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Subcontracting aircraft parts. Nearly ready to take its place in the battle for humanity, this control car for a naval non-rigid airship is receiving the finishing touches at the huge airship dock of an Ohio rubber company. Goodyear, Akron, Ohio

Subcontracting aircraft parts. Nearly ready to take its place in the battle for humanity, this control car for a naval non-rigid airship is receiving the finishing touches at the huge airship dock of an Ohio rubber company. Goodyear, Akron, Ohio

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description

Summary

The main types of airship are non-rigid, semi-rigid, and rigid. Non-rigid airships, often called "blimps", rely on internal pressure to maintain the shape of the airship. Semi-rigid airships maintain the envelope shape by internal pressure but have a supporting structure. Rigid airships have an outer structural framework which maintains the shape and carries all structural loads, while the lifting gas is contained in internal gas bags or cells. Rigid airships were first flown by Count Zeppelin and the vast majority of rigid airships built were manufactured by the firm he founded. As a result, all rigid airships are sometimes called zeppelins. In early dirigibles, the lifting gas used was hydrogen, due to its high lifting capacity and ready availability. Helium gas has almost the same lifting capacity and is not flammable, unlike hydrogen, but is rare and relatively expensive. Airships were most commonly used before the 1940s, but their use decreased over time as their capabilities were surpassed by those of aeroplanes.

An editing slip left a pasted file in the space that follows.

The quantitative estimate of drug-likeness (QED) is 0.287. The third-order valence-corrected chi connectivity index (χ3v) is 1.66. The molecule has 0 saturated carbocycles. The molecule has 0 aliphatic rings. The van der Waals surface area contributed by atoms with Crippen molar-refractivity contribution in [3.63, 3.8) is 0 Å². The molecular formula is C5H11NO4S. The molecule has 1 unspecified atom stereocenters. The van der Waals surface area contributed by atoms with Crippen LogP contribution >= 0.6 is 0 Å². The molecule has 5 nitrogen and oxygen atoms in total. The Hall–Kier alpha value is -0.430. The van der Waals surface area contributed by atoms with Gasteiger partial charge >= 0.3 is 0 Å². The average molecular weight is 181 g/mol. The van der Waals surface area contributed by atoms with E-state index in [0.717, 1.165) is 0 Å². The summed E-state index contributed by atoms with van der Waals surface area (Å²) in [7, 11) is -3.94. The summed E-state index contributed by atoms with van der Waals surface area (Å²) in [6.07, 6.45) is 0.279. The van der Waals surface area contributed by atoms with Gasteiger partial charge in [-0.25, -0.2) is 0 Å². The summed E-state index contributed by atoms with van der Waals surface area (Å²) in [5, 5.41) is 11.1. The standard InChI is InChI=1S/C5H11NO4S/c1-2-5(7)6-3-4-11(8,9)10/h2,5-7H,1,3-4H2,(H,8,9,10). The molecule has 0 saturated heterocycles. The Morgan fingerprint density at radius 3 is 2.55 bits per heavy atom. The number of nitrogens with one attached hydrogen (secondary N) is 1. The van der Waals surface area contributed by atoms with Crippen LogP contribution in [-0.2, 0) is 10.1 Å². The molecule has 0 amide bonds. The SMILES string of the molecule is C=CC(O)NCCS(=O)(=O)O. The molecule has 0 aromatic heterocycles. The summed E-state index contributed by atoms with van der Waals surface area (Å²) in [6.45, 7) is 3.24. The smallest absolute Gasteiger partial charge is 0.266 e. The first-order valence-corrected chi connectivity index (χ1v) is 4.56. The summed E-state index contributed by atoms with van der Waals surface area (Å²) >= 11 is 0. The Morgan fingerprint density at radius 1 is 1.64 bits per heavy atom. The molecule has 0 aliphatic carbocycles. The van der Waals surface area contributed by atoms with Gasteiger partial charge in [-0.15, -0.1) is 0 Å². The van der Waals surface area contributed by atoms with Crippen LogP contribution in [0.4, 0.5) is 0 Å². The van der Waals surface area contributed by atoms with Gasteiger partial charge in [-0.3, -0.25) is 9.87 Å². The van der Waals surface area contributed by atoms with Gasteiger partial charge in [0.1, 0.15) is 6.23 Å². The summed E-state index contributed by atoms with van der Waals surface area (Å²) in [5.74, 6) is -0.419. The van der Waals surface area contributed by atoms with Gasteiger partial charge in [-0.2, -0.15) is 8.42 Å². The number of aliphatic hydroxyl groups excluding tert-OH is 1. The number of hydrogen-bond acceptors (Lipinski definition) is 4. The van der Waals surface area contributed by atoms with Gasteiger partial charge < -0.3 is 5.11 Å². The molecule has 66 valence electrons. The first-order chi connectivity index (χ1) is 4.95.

date_range

Date

01/01/1941
person

Contributors

Palmer, Alfred T., photographer
United States. Office for Emergency Management.
place

Location

Akron (Ohio)41.08139, -81.51889
Google Map of 41.081388888888895, -81.51888888888888
create

Source

Library of Congress
copyright

Copyright info

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